Evolution in action
Progression and change are a constant on the Freeride World Tour. But this year, that was more evident than ever. Due to the effects of climate change and unusually low snowpack, the organizers were forced to run the events on smaller venues, accelerating a shift already happening within the tour, moving away from big mountain towards more freestyle skiing and riding. Faced with this change, the tour community did what they do best––they adapted and improvised and found inspiration in limitations.
There are mixed opinions on tour as to whether the freestyle shift is good or bad. But for 2018 and 2021 tour champion, Kristofer Turdell, he sees this as the natural arch of progress, and one “you can’t stop”. His skiing is a statement on this change––a stunning melody of the two traditions, blending big mountain technical skiing with playful freestyle elements.
How progression moves forward, how the tour and athletes change and adapt––it all requires an improv spirit. It demands an ability to say Yes, and…. Skiers and riders riff off one another and are pushed to develop their own way to navigate the changes.
Freeride wizard Craig Murray has learned to view all the variables as an opportunity. He looks for features he is excited to ski, where he can express himself. Then he takes all the nervous energy and channels it into his focus, giving him the extra boost to try new things and not hold anything back. Craig explains:
“It’s hard to get into those focus states and progression mindsets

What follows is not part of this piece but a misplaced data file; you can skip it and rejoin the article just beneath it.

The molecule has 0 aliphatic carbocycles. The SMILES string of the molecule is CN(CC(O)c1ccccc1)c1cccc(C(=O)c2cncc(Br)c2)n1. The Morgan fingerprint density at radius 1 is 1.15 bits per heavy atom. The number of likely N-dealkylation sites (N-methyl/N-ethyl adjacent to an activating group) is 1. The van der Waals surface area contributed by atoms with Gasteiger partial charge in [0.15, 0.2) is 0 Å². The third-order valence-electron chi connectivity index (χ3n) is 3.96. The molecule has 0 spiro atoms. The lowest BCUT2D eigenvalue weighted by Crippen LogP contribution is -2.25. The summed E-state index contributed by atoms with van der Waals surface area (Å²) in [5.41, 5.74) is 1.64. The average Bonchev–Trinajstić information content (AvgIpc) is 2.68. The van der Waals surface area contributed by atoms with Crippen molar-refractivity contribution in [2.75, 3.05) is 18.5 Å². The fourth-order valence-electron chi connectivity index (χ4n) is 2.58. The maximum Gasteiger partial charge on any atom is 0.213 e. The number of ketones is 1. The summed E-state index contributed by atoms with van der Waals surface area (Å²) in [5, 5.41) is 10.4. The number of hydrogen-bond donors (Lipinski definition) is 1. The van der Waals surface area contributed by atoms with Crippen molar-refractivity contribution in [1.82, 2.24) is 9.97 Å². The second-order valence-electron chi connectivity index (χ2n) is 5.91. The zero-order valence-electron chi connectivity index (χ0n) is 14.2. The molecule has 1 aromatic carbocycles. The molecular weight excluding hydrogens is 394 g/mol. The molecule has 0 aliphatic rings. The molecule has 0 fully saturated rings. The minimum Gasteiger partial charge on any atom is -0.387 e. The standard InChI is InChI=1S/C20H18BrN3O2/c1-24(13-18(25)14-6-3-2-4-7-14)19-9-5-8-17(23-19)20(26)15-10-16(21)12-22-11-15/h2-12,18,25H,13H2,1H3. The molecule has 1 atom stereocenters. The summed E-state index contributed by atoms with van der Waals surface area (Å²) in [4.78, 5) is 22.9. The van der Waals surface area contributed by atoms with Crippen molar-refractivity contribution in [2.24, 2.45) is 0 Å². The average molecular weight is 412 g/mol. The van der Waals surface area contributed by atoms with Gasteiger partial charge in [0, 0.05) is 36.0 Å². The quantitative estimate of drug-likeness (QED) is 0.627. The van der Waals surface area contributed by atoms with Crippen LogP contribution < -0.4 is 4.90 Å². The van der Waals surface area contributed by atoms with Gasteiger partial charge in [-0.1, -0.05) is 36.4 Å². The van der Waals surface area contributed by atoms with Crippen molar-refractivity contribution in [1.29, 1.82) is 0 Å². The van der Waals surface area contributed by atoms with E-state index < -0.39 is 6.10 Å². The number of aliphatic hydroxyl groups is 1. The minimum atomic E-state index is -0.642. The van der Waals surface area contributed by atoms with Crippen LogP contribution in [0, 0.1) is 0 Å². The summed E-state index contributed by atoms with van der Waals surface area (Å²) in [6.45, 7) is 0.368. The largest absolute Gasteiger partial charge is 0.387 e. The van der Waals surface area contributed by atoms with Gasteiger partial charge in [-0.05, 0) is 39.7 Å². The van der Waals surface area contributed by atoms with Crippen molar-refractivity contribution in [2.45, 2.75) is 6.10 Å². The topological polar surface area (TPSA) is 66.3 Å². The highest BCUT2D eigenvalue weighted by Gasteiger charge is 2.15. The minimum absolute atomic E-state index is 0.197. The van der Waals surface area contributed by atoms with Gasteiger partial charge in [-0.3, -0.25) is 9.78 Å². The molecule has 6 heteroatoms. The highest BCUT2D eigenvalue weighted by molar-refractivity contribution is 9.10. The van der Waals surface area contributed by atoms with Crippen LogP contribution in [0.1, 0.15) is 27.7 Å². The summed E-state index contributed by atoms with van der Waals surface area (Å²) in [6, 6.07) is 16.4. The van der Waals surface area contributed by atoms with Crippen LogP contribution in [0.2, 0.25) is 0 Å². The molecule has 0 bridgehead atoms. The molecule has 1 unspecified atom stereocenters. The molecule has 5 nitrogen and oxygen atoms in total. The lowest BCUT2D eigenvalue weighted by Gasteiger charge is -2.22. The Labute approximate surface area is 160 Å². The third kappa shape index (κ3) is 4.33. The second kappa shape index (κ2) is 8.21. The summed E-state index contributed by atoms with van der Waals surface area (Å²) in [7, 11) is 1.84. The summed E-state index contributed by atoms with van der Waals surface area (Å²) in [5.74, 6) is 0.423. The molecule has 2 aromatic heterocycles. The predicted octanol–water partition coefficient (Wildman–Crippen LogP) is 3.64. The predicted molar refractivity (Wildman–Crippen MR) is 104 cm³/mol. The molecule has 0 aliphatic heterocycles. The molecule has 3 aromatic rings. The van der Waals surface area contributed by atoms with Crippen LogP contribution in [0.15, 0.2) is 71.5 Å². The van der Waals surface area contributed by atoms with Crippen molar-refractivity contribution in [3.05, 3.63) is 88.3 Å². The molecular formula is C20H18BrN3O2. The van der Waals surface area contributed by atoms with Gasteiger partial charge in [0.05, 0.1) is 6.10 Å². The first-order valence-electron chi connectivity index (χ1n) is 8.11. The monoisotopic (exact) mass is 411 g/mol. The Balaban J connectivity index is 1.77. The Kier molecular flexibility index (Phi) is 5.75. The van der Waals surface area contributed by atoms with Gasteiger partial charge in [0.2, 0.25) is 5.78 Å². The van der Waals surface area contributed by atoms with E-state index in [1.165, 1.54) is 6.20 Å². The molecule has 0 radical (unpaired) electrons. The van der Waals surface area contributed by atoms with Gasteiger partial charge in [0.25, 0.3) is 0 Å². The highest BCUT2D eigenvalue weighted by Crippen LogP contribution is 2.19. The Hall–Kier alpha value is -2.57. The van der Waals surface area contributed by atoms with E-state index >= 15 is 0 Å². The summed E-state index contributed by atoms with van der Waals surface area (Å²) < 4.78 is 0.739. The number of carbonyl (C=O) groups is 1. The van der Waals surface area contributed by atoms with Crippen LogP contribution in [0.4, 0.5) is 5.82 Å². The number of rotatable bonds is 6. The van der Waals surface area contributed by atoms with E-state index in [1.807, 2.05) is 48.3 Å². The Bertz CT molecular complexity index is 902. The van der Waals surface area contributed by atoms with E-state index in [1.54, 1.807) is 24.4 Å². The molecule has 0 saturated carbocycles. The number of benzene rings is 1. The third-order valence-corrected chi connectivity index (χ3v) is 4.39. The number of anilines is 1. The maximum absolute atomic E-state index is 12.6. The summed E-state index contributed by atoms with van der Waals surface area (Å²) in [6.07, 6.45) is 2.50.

without the pressure of the competition.”
For tour veteran Hedvig Wessel, after years of experience and trying different strategies, she has learned that she skis her best when she plans less. The one constant she can trust, is to ski in the moment, attacking each stop as a standalone event and giving it her all every time she drops in.
Last weekend at the Xtreme Verbier finals, progression by way of adaptation was on full display. Kristofer and Craig had stellar runs, combining heavy big mountain lines with freestyle spins and flips. And Hedvig stayed light on her feet to put down a fast line through back-to-back deep drops, earning herself a silver medal for the day and second place on the tour overall (for the third year in a row!).
With so much in flux this year, one thing that stayed the same is the importance of the tour to this close-knit community of die-hard freeride skiers and snowboarders. The way they cheer each other on, inspire one another, and collectively push the tour forward––it’s an idea worth celebrating. In a sport built on evolution, this is something we can count on. Always the same, always changing.
Photos: Elias Lundh
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